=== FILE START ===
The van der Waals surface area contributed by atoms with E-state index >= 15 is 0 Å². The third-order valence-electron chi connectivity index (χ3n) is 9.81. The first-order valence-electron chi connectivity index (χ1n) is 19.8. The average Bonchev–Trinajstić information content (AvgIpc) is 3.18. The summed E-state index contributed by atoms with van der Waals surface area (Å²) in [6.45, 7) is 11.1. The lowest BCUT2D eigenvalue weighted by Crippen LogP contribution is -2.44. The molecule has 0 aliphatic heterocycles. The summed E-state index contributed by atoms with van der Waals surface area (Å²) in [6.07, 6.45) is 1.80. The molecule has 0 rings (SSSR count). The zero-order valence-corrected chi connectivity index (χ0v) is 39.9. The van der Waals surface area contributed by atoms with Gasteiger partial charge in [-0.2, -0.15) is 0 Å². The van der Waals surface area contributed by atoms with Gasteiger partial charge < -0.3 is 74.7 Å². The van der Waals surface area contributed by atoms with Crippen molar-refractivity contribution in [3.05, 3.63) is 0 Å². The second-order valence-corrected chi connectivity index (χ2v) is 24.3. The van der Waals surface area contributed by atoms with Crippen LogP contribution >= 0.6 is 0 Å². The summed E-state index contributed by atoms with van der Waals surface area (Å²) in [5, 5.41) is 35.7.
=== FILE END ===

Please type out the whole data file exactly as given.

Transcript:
The van der Waals surface area contributed by atoms with E-state index >= 15 is 0 Å². The third-order valence-electron chi connectivity index (χ3n) is 9.81. The first-order valence-electron chi connectivity index (χ1n) is 19.8. The average Bonchev–Trinajstić information content (AvgIpc) is 3.18. The summed E-state index contributed by atoms with van der Waals surface area (Å²) in [6.45, 7) is 11.1. The lowest BCUT2D eigenvalue weighted by Crippen LogP contribution is -2.44. The molecule has 0 aliphatic heterocycles. The summed E-state index contributed by atoms with van der Waals surface area (Å²) in [6.07, 6.45) is 1.80. The molecule has 0 rings (SSSR count). The zero-order valence-corrected chi connectivity index (χ0v) is 39.9. The van der Waals surface area contributed by atoms with Gasteiger partial charge in [-0.2, -0.15) is 0 Å². The van der Waals surface area contributed by atoms with Gasteiger partial charge < -0.3 is 74.7 Å². The van der Waals surface area contributed by atoms with Crippen molar-refractivity contribution in [3.05, 3.63) is 0 Å². The second-order valence-corrected chi connectivity index (χ2v) is 24.3. The van der Waals surface area contributed by atoms with Crippen LogP contribution >= 0.6 is 0 Å². The summed E-state index contributed by atoms with van der Waals surface area (Å²) in [5, 5.41) is 35.7.